Two studies that were commissioned by a foundation that is looking to create a national park in northern Maine suggest that towns close to federal parks have stronger economies than other communities. The studies also suggest that creating a second national park in the state would create anywhere from 450 to 1,000 jobs, according to The Associated Press.
The founder of Burt’s Bees, Roxanne Quimby, created Elliotsville Plantation Inc., which commissioned the two studies. The studies were created in order to study the economic impact in Piscataquis and Penobscot counties and to investigate the impact on towns with existing parks and recreation areas.
An organization that has done work for the U.S. Forest Service and Bureau of Land Management, Headwaters Economics, said that a national park has the ability to help with boosting the local economies.
‘‘Northern Maine clearly needs a new economic idea,’’ Ben Alexander, associate director of Headwaters Economics, said. ‘‘Are people ready to try something else? That’s not for me to say. But if you look at other places with (national parks), it clearly indicates there’s an opportunity here.’’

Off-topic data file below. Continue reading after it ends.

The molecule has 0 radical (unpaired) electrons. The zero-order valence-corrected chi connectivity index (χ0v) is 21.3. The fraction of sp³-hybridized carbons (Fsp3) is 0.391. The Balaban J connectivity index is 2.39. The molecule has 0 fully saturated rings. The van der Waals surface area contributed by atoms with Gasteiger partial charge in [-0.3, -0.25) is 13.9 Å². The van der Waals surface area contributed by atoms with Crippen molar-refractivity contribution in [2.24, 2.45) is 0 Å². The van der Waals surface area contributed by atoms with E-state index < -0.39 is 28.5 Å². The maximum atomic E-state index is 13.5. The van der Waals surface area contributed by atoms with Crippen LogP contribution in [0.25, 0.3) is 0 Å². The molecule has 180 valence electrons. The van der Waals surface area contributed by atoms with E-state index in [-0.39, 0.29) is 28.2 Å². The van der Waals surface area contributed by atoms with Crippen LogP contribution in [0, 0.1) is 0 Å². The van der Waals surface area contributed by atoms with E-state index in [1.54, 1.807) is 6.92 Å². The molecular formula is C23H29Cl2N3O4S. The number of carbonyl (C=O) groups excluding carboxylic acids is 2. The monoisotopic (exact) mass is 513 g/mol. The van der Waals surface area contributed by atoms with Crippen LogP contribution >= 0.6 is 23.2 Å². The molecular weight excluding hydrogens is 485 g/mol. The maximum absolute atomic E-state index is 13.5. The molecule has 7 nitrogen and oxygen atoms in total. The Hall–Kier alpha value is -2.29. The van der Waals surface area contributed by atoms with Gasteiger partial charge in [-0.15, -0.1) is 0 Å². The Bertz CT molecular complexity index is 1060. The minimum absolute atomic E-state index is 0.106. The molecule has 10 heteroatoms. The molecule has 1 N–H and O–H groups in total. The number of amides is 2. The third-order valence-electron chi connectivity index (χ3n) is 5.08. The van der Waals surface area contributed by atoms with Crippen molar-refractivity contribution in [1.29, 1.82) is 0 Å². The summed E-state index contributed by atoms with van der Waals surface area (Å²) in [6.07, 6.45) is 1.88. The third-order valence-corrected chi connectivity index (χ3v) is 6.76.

In 2001, a proposal was created by Quimby that asked for a national park in northern Maine. The proposal drew a ton of opposition, but it was also supported. The National Park Service is excited about the idea, but has not issued its stance on the subject.
One of the critics of the national park idea, Bob Meyers, is a member of the Maine Snowmobile Association. He said that he is not sure about the research conducted and the motives behind the plan by Elliotsville Plantation.
‘‘It kind of sounds like the new plan is the old plan,’’ Meyers said.
The president of the Elliotsville Plantation board, Lucas St. Clair, said that Headwaters Economics was picked to put data behind the possible economic impact of a recreation area, or a national park, or both. St. Clair is also the son of Quimby.
One of the studies called for a 75,000-acre national park that would be located near Baxter State Park and another recreation area of the same size where timber harvesting, snowmobiling and hunting would be permitted. The study said that if all 100,000 acres were open to timbering, close to 50 jobs would be created. This is compared to creating 455 to 1,055 jobs that could be created if a combined national park and national recreation area is created, according to Alexander.
St. Clair mentioned that he is taking everyone’s opinions into account and can make changes to the proposal.New National Park in Maine Could Add 100s of New Jobs by Andrew Ostler